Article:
The Company monitors interest rate risk by the use of computer simulation modeling to estimate the potential impact on its net interest income under various interest rate scenarios, and by estimating its static interest rate sensitivity position. Another method by which the Company’s interest rate risk position can be estimated is by computing estimated changes in its net portfolio value (“NPV”). This method estimates interest rate risk exposure from movements in interest rates by using interest rate sensitivity analysis to determine the change in the NPV of discounted cash flows from assets and liabilities.

 

NPV represents the market value of portfolio equity and is equal to the estimated market value of assets minus the estimated market value of liabilities. Computations are based on a number of assumptions, including the relative levels of market interest rates and prepayments in mortgage loans and certain types of investments. These computations do not contemplate any actions management may undertake in response to changes in interest rates, and should not be relied upon as indicative of actual results. In addition, certain shortcomings are inherent in the method of computing NPV. Should interest rates remain or decrease below current levels, the proportion of adjustable rate loans could decrease in future periods due to refinancing activity. In the event of an interest rate change, prepayment levels would likely be different from those assumed in the table. Lastly, the ability of many borrowers to repay their adjustable rate debt may decline during a rising interest rate environment.

 

The table below provides an assessment of the risk to NPV in the event of a sudden and sustained 2% increase and decrease in prevailing interest rates (dollars in thousands).

 

Interest Rate Sensitivity as of March 31, 2012

 

        Net Portfolio Value 
    Net Portfolio   as a % of Present Value 
    Value   of Assets 
Changes                 
in rates   Amount   % Change   NPV Ratio   Change 
 +2%  $170,641    (12.65)%   9.26%   (91)b.p.
 Base    195,350        10.17%    
 -2%   152,724    (21.82)%   7.88%   (229)b.p.

 

This Item 3 includes forward-looking statements. See “Forward-looking Statements” included in Part I, Item 2 of this Report for a discussion of certain factors that could cause the Company’s actual exposure to market risk to vary materially from that expressed or implied above. These factors include possible changes in economic conditions; interest rate fluctuations, competitive product and pricing pressures within the Company’s markets; and equity and fixed income market fluctuations. Actual experience may also vary materially to the extent that the Company’s assumptions described above prove to be inaccurate.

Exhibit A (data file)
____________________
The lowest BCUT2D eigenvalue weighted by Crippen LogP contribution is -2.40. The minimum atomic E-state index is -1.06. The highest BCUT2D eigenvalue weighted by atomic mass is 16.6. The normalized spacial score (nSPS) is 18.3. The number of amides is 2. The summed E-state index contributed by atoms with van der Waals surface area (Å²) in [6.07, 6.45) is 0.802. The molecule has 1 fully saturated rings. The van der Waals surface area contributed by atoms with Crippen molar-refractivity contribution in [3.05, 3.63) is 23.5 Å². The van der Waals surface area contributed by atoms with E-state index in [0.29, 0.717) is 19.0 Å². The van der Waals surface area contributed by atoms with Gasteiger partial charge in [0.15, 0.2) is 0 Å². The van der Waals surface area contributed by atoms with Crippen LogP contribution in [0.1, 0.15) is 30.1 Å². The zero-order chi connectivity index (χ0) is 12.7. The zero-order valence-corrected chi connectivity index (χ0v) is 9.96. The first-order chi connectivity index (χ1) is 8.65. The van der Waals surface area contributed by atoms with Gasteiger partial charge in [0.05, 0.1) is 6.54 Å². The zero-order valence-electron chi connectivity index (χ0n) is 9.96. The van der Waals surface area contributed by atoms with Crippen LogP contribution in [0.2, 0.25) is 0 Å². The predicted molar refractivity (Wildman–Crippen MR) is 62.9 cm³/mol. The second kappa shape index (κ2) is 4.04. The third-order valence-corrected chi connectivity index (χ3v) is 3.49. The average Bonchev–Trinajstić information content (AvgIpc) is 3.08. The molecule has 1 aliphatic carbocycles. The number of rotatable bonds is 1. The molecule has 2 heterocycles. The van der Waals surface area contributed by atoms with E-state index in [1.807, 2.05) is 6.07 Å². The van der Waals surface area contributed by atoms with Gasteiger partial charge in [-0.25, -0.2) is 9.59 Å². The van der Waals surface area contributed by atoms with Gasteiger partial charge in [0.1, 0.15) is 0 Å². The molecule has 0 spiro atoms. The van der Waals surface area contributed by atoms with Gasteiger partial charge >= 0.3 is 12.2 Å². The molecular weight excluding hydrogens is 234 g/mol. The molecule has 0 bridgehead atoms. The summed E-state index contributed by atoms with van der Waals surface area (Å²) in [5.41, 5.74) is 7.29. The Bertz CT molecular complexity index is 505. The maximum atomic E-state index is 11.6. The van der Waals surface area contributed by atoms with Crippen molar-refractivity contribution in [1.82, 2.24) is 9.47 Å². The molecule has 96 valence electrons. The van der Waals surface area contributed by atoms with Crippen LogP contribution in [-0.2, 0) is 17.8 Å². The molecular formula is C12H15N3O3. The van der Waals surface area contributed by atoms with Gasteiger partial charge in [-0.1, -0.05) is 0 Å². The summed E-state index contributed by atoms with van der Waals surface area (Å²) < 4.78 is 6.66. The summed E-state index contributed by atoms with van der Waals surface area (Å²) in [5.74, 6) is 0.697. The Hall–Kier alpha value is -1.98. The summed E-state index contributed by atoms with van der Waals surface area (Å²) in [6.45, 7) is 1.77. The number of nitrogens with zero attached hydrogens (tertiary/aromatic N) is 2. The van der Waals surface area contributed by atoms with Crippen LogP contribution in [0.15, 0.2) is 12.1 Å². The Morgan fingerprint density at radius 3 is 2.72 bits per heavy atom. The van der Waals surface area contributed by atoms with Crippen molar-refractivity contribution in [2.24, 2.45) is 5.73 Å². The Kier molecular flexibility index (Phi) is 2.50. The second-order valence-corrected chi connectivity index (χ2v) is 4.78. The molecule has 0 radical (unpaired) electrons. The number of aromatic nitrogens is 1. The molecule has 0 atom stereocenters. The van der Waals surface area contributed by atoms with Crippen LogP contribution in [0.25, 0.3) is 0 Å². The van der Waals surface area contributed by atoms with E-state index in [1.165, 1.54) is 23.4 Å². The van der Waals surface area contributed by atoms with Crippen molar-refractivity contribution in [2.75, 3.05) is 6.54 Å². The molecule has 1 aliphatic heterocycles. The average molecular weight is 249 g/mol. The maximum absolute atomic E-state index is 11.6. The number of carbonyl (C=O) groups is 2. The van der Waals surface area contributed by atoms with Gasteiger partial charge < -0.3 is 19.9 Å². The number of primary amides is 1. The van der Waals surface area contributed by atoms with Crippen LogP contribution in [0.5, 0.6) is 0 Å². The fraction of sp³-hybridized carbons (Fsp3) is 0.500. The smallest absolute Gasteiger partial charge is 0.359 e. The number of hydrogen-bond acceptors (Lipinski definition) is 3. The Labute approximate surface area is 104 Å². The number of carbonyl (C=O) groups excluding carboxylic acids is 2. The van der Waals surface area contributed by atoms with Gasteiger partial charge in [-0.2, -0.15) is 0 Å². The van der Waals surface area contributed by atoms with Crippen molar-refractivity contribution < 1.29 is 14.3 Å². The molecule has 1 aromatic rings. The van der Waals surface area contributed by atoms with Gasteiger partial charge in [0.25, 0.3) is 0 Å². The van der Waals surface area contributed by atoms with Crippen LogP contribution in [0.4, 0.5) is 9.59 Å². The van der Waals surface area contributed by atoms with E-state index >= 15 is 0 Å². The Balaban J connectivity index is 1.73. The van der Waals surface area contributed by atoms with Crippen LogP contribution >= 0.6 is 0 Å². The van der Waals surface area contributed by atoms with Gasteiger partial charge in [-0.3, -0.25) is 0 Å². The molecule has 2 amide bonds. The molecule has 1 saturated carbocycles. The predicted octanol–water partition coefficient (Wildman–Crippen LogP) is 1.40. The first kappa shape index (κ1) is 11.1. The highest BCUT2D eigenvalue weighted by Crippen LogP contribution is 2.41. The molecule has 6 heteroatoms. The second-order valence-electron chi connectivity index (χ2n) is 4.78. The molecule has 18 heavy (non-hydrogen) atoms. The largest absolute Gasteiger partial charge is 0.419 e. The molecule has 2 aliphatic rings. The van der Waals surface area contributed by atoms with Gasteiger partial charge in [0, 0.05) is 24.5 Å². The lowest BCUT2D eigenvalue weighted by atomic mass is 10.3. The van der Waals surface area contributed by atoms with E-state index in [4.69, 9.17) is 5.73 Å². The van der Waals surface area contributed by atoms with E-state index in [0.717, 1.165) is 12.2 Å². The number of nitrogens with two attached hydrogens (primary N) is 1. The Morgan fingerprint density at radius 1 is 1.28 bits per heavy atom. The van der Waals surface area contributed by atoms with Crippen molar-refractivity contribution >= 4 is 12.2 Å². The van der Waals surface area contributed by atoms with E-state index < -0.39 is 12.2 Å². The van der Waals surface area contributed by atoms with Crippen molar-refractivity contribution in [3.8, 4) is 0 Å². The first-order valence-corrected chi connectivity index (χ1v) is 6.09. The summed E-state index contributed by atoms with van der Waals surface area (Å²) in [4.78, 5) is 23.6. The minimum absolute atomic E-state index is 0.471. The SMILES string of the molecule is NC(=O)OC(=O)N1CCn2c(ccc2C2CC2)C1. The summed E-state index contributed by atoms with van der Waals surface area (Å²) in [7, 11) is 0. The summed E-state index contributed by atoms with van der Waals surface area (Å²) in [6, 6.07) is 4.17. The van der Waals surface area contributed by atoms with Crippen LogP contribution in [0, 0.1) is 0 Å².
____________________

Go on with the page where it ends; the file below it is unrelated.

Item 4. Controls and Procedures

 

As of March 31, 2012, the Company carried out an evaluation, under the supervision and with the participation of its principal executive officer and principal financial officer, of the effectiveness of the design and operation of its disclosure controls and procedures. Based on this evaluation, the Company's principal executive officer and principal financial officer concluded that the Company's disclosure controls and procedures were as of that date effective in timely alerting them to material information required to be included in the Company's periodic reports filed with the Securities and Exchange Commission. There are inherent limitations to the effectiveness of systems of disclosure controls and procedures, including the possibility of human error and the circumvention or overriding of the controls and procedures. Accordingly, even effective systems of disclosure controls and procedures can provide only reasonable assurances of achieving their control objectives.

 

There was no change in the Company’s internal control over financial reporting that occurred during the Company’s first fiscal quarter of 2012 that has materially affected, or is reasonably likely to materially affect, the Company’s internal control over financial reporting.

 

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PART II. OTHER INFORMATION